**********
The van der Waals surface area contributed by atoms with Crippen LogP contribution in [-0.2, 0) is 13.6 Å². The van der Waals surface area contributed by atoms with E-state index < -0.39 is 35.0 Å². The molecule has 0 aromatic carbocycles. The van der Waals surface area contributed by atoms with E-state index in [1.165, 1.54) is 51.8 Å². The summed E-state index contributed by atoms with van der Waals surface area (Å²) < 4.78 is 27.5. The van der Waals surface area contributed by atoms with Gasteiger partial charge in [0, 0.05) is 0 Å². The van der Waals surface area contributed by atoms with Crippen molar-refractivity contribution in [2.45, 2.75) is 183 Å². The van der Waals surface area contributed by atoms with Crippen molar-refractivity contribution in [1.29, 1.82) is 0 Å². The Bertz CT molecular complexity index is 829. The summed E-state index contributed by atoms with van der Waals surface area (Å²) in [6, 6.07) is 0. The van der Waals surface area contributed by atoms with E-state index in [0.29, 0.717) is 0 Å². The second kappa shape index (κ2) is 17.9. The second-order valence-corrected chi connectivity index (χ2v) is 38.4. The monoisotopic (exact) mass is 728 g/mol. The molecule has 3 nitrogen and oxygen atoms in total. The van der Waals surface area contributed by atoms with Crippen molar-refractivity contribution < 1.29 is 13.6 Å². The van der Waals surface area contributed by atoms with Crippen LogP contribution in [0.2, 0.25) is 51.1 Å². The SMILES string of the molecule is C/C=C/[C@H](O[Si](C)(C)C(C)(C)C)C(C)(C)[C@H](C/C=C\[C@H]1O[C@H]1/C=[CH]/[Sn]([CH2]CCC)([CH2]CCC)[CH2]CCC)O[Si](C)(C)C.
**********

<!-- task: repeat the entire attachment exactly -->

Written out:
The van der Waals surface area contributed by atoms with Crippen LogP contribution in [-0.2, 0) is 13.6 Å². The van der Waals surface area contributed by atoms with E-state index < -0.39 is 35.0 Å². The molecule has 0 aromatic carbocycles. The van der Waals surface area contributed by atoms with E-state index in [1.165, 1.54) is 51.8 Å². The summed E-state index contributed by atoms with van der Waals surface area (Å²) < 4.78 is 27.5. The van der Waals surface area contributed by atoms with Gasteiger partial charge in [0, 0.05) is 0 Å². The van der Waals surface area contributed by atoms with Crippen molar-refractivity contribution in [2.45, 2.75) is 183 Å². The van der Waals surface area contributed by atoms with Crippen molar-refractivity contribution in [1.29, 1.82) is 0 Å². The Bertz CT molecular complexity index is 829. The summed E-state index contributed by atoms with van der Waals surface area (Å²) in [6, 6.07) is 0. The van der Waals surface area contributed by atoms with E-state index in [0.29, 0.717) is 0 Å². The second kappa shape index (κ2) is 17.9. The second-order valence-corrected chi connectivity index (χ2v) is 38.4. The monoisotopic (exact) mass is 728 g/mol. The molecule has 3 nitrogen and oxygen atoms in total. The van der Waals surface area contributed by atoms with Crippen molar-refractivity contribution < 1.29 is 13.6 Å². The van der Waals surface area contributed by atoms with Crippen LogP contribution in [0.2, 0.25) is 51.1 Å². The SMILES string of the molecule is C/C=C/[C@H](O[Si](C)(C)C(C)(C)C)C(C)(C)[C@H](C/C=C\[C@H]1O[C@H]1/C=[CH]/[Sn]([CH2]CCC)([CH2]CCC)[CH2]CCC)O[Si](C)(C)C.